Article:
- The Washington Times - Friday, March 13, 2009

Q. We have just settled on the purchase of a second home. We bought a larger house in Alexandria around the corner from our current residence, which is under contract. The sellers are our friends, and there was no real estate agent involved. Our transaction was relatively complicated. The contract price was $800,000. We obtained a 30-year fixed-rate loan of $417,000 and a second trust of $143,000 with a 30 percent down payment. Our down payment came from a savings account and a loan secured against a condo we own in Ocean City, Md. –- We had to jump through hoop after hoop to get the loan closed. In fact, our mortgage broker told us that the first lender declined the loan because the house we’re buying is too close to the house we’re selling. They said it constituted “two primary residences.” All in all, we got the deal done. I am amazed at how hard it was to get a mortgage. Our down payment was huge, and we have great income and great credit. Please tell me that this is not going to get worse.

A. Unfortunately, what you experienced is fairly common. I have written about borrowers who must satisfy frivolous conditions that have little (or nothing) to do with the determination of their creditworthiness.

My explanation may appear to be glib but it’s probably reasonable. During the renegade mortgage days of the first half of this decade, anyone could get approved for a mortgage. Down payment amount, credit score and income verification simply wasn’t a concern. Mortgage investors jacked up the interest rates and created what became a colossal subprime-mortgage market. Fannie Mae and Freddie Mac hopped on the bandwagon by introducing their “Alt-A” mortgage products, a diluted version of subprime products.

While the mortgage freight train was charging along at full speed, I am proud to say that my company never made a subprime loan. It was pretty obvious the freight train was on a course to derail.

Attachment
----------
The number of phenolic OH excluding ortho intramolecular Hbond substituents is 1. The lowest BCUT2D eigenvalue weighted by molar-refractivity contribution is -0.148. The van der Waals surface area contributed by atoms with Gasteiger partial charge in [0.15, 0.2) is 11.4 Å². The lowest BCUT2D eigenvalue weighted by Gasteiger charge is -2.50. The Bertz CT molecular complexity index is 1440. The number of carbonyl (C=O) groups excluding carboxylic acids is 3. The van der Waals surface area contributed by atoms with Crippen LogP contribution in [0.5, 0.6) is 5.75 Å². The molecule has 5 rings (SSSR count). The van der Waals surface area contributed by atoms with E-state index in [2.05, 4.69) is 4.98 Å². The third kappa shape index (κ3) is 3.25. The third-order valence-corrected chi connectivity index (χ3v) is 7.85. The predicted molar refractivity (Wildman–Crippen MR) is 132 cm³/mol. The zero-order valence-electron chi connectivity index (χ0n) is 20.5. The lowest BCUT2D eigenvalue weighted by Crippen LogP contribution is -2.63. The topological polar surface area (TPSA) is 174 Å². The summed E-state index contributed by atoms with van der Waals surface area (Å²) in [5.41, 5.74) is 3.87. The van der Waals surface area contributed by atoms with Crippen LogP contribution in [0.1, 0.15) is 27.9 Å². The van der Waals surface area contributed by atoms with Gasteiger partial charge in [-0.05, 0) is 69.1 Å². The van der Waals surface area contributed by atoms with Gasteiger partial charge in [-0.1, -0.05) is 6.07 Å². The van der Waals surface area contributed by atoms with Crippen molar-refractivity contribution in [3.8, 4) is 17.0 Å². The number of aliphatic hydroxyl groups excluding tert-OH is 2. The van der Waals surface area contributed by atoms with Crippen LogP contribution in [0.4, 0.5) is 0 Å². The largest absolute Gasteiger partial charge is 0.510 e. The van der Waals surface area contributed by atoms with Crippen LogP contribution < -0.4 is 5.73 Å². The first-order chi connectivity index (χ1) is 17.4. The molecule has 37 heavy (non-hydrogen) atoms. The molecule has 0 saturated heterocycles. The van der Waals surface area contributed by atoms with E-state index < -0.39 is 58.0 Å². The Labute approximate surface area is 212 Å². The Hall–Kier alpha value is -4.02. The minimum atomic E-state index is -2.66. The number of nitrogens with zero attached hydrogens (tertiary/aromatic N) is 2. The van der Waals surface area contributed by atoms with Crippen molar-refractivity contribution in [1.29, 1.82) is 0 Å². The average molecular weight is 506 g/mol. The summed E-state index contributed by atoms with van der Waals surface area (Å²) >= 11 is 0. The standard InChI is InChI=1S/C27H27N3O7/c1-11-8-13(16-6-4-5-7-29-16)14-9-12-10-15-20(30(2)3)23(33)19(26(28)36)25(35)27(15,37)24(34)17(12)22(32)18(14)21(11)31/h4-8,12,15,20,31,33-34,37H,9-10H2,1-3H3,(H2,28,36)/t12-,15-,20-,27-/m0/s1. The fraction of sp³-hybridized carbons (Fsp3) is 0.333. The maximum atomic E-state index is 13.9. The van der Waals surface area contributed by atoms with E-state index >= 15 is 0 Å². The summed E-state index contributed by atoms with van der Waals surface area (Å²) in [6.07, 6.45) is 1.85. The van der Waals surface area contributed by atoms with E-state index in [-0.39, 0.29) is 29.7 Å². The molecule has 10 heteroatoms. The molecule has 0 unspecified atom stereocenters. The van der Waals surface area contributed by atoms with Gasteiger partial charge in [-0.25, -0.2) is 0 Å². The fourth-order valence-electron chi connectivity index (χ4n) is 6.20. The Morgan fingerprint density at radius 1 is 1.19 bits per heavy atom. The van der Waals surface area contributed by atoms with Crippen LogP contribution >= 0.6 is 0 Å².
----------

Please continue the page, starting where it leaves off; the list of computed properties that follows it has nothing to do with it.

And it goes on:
Your situation is simple physics. For every action, there is a reaction. Think of the “easy mortgage money” days as a pendulum swinging widely in one direction. Since the collapse of the mortgage industry, the pendulum has swung just as wide in the other direction. Loans are harder to get, and underwriters have become completely unreasonable.

Eventually, the pendulum will swing less in each direction and find a middle ground that balances prudent underwriting and common sense.

The first lender that declined your loan is a good example of the paranoia that is rampant in the mortgage business today. On the other hand, it’s good news that your mortgage broker was able to put your deal together and get it approved and closed. I can tell you from experience that we are faced with some unreasonable underwriters these days.

Hopefully, common sense will eventually prevail. Folks with good income, savings and credit will be able to obtain competitive loans without being dragged through the mud. Folks who, for whatever the reason, are clearly not ready to handle a big mortgage will not have a tempting carrot dangling in front of their noses.

Henry Savage is president of PMC Mortgage in Alexandria. E-mail him at [email protected]

Copyright © 2019 The Washington Times, LLC. Click here for reprint permission.

The Washington Times Comment Policy

The Washington Times welcomes your comments on Spot.im, our third-party provider. Please read our Comment Policy before commenting.


Click to Read More and View Comments

Click to Hide